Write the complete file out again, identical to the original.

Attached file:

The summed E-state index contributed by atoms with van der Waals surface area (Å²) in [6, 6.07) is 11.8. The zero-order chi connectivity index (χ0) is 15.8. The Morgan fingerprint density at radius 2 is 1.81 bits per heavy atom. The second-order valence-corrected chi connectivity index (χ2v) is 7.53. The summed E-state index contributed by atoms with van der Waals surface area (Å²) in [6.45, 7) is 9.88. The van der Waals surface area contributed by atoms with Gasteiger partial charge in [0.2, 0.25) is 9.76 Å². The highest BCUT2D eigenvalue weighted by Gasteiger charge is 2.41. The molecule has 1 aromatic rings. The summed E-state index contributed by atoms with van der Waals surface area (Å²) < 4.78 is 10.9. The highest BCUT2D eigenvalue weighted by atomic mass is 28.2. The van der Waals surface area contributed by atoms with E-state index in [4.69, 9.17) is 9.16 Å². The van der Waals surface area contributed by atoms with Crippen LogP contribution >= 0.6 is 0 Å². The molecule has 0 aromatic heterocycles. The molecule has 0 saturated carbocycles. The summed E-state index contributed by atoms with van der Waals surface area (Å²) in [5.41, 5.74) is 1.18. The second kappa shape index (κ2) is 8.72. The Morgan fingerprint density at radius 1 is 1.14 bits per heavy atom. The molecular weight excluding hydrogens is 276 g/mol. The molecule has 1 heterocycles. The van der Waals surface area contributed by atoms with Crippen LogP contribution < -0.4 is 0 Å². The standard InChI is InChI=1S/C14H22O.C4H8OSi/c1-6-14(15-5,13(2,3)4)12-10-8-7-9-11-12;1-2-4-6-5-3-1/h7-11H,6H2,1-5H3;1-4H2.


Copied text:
The summed E-state index contributed by atoms with van der Waals surface area (Å²) in [6, 6.07) is 11.8. The zero-order chi connectivity index (χ0) is 15.8. The Morgan fingerprint density at radius 2 is 1.81 bits per heavy atom. The second-order valence-corrected chi connectivity index (χ2v) is 7.53. The summed E-state index contributed by atoms with van der Waals surface area (Å²) in [6.45, 7) is 9.88. The van der Waals surface area contributed by atoms with Gasteiger partial charge in [0.2, 0.25) is 9.76 Å². The highest BCUT2D eigenvalue weighted by Gasteiger charge is 2.41. The molecule has 1 aromatic rings. The summed E-state index contributed by atoms with van der Waals surface area (Å²) < 4.78 is 10.9. The highest BCUT2D eigenvalue weighted by atomic mass is 28.2. The van der Waals surface area contributed by atoms with E-state index in [4.69, 9.17) is 9.16 Å². The van der Waals surface area contributed by atoms with Crippen LogP contribution >= 0.6 is 0 Å². The molecule has 0 aromatic heterocycles. The molecule has 0 saturated carbocycles. The summed E-state index contributed by atoms with van der Waals surface area (Å²) in [5.41, 5.74) is 1.18. The second kappa shape index (κ2) is 8.72. The Morgan fingerprint density at radius 1 is 1.14 bits per heavy atom. The molecular weight excluding hydrogens is 276 g/mol. The molecule has 1 heterocycles. The van der Waals surface area contributed by atoms with Crippen LogP contribution < -0.4 is 0 Å². The standard InChI is InChI=1S/C14H22O.C4H8OSi/c1-6-14(15-5,13(2,3)4)12-10-8-7-9-11-12;1-2-4-6-5-3-1/h7-11H,6H2,1-5H3;1-4H2.